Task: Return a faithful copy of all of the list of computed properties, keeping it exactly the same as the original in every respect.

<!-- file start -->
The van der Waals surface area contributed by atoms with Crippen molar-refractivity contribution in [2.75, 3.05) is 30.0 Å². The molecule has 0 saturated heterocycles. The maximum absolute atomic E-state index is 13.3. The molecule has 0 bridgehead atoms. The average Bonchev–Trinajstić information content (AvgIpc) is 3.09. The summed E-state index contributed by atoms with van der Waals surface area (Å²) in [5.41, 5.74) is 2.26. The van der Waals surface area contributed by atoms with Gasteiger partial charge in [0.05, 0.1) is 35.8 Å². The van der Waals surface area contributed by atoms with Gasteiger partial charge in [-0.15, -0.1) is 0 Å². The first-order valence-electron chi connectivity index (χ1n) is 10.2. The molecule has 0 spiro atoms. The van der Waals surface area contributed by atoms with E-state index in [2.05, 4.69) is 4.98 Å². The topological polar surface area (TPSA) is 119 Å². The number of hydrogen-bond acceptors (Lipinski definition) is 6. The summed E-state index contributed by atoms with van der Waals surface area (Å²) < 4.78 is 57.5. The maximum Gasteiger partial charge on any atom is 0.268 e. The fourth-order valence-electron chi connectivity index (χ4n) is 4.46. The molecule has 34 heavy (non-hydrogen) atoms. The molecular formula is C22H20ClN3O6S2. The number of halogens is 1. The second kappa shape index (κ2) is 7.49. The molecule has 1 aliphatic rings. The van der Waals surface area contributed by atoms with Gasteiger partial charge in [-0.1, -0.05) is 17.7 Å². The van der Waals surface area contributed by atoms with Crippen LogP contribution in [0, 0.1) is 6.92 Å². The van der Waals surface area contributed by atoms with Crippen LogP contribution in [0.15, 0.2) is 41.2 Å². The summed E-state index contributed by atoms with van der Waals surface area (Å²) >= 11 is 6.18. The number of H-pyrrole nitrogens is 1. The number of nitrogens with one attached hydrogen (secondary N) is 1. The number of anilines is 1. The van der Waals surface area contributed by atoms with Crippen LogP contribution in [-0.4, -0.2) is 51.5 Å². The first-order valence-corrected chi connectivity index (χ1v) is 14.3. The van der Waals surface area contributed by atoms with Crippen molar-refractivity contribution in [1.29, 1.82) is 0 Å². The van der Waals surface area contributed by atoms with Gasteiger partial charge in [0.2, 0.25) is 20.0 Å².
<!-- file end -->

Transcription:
The van der Waals surface area contributed by atoms with Crippen molar-refractivity contribution in [2.75, 3.05) is 30.0 Å². The molecule has 0 saturated heterocycles. The maximum absolute atomic E-state index is 13.3. The molecule has 0 bridgehead atoms. The average Bonchev–Trinajstić information content (AvgIpc) is 3.09. The summed E-state index contributed by atoms with van der Waals surface area (Å²) in [5.41, 5.74) is 2.26. The van der Waals surface area contributed by atoms with Gasteiger partial charge in [0.05, 0.1) is 35.8 Å². The van der Waals surface area contributed by atoms with Gasteiger partial charge in [-0.15, -0.1) is 0 Å². The first-order valence-electron chi connectivity index (χ1n) is 10.2. The molecule has 0 spiro atoms. The van der Waals surface area contributed by atoms with E-state index in [2.05, 4.69) is 4.98 Å². The topological polar surface area (TPSA) is 119 Å². The number of hydrogen-bond acceptors (Lipinski definition) is 6. The summed E-state index contributed by atoms with van der Waals surface area (Å²) < 4.78 is 57.5. The maximum Gasteiger partial charge on any atom is 0.268 e. The fourth-order valence-electron chi connectivity index (χ4n) is 4.46. The molecule has 34 heavy (non-hydrogen) atoms. The molecular formula is C22H20ClN3O6S2. The number of halogens is 1. The second kappa shape index (κ2) is 7.49. The molecule has 1 aliphatic rings. The van der Waals surface area contributed by atoms with Gasteiger partial charge in [-0.1, -0.05) is 17.7 Å². The van der Waals surface area contributed by atoms with Crippen LogP contribution in [0, 0.1) is 6.92 Å². The van der Waals surface area contributed by atoms with Crippen LogP contribution in [0.15, 0.2) is 41.2 Å². The summed E-state index contributed by atoms with van der Waals surface area (Å²) >= 11 is 6.18. The number of H-pyrrole nitrogens is 1. The number of nitrogens with one attached hydrogen (secondary N) is 1. The number of anilines is 1. The van der Waals surface area contributed by atoms with Crippen LogP contribution in [-0.4, -0.2) is 51.5 Å². The first-order valence-corrected chi connectivity index (χ1v) is 14.3. The van der Waals surface area contributed by atoms with Crippen molar-refractivity contribution in [1.29, 1.82) is 0 Å². The van der Waals surface area contributed by atoms with Gasteiger partial charge in [0.2, 0.25) is 20.0 Å².